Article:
Branding in Simple Words and the Worst Movie of All Time

So I have been reading “Made to Stick” by Chip and Dan Heath. I know. I’m late to the game on this one. But they spend time talking about the importance of simplicity of ideas and how that helps them become sticky. Not sure they meant for this level of simplicity, but Phrazit is taking reviews and boiling them down to mere words.

Phrazit describes itself as “a way to browse and share condensed reviews on anything: movies, sports, restaurants . . . you name it.” Basically, users create a cloud of words and phrases around a topic. For instance, I added “Troll 2” to the cloud around “Worst movies of all time.” This is similar to Brand Tags which creates user generated tag clouds associated to popular brands.

This shows a couple of things:

  1. Brands can be boiled down to simple words. When this is done, it can be scary and exciting.
  2. A big part of brand perception is out of the hands of the branders and in control of the market. To better define your brand look for shared equity, or what you and your customers both find valuable about your company.

So what words would people associate with your brand?


Take Control of Your Brand Experience

Think about all the elements of your customer’s experience that you control. There are many and they all work to shape your perceived brand.

I was grabbing lunch at the Rib Crib in Derby, Kansas yesterday. I got seated, peeled open the menu and noticed that the restaurant was playing a local country radio station over their sound system. Seems to fit, right? A Texas-style BBQ joint pumping out some country pop to add to the ambience of hard wood floors and cow skulls on the wall.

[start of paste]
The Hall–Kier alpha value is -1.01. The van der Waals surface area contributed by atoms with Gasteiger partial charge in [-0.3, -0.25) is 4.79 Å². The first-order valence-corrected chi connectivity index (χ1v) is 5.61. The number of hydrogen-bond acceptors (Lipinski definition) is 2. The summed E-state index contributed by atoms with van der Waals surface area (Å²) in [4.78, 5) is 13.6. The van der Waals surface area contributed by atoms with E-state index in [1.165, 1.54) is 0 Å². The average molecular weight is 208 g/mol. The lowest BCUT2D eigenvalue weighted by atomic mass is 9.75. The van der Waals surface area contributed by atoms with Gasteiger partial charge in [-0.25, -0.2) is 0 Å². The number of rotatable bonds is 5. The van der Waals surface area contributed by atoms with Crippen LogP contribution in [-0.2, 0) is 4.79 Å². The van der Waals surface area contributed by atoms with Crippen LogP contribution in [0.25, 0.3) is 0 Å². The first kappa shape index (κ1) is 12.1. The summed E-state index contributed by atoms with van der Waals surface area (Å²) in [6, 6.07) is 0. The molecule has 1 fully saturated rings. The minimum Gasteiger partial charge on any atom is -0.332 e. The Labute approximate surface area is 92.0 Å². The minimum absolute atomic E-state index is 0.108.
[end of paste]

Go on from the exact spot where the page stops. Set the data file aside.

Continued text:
However, when a block of ads came on the air that included a 60-second spot of one of their competitors, this seemed like less of a good idea. I sat there along with every other patron and listened to a catchy jingle and description of mouthwatering BBQ from another restaurant—you may know the place, but don’t be late they close at eight.

I don’t know about you, but I’m not wild on broadcasting competitor’s ads at my busiest time of the day. A few patrons got a chuckle out of it, but you could tell that it was awkward for some of the staff. It has to be hard enough to differentiate one BBQ joint from another, without letting things like this happen.

This should remind us all to look at the details of our customer’s experience that we control. Sure half of your brand value is out of your control and locked within the confines of your customer’s mind. That should not keep you from controlling what you can. Check your music, clean up your space, dress appropriately, smile, make your Web site easy to navigate and say hello to people. There are so many things we can do to make experiences better regardless of what we sell.

These things may be small, but they make a big difference.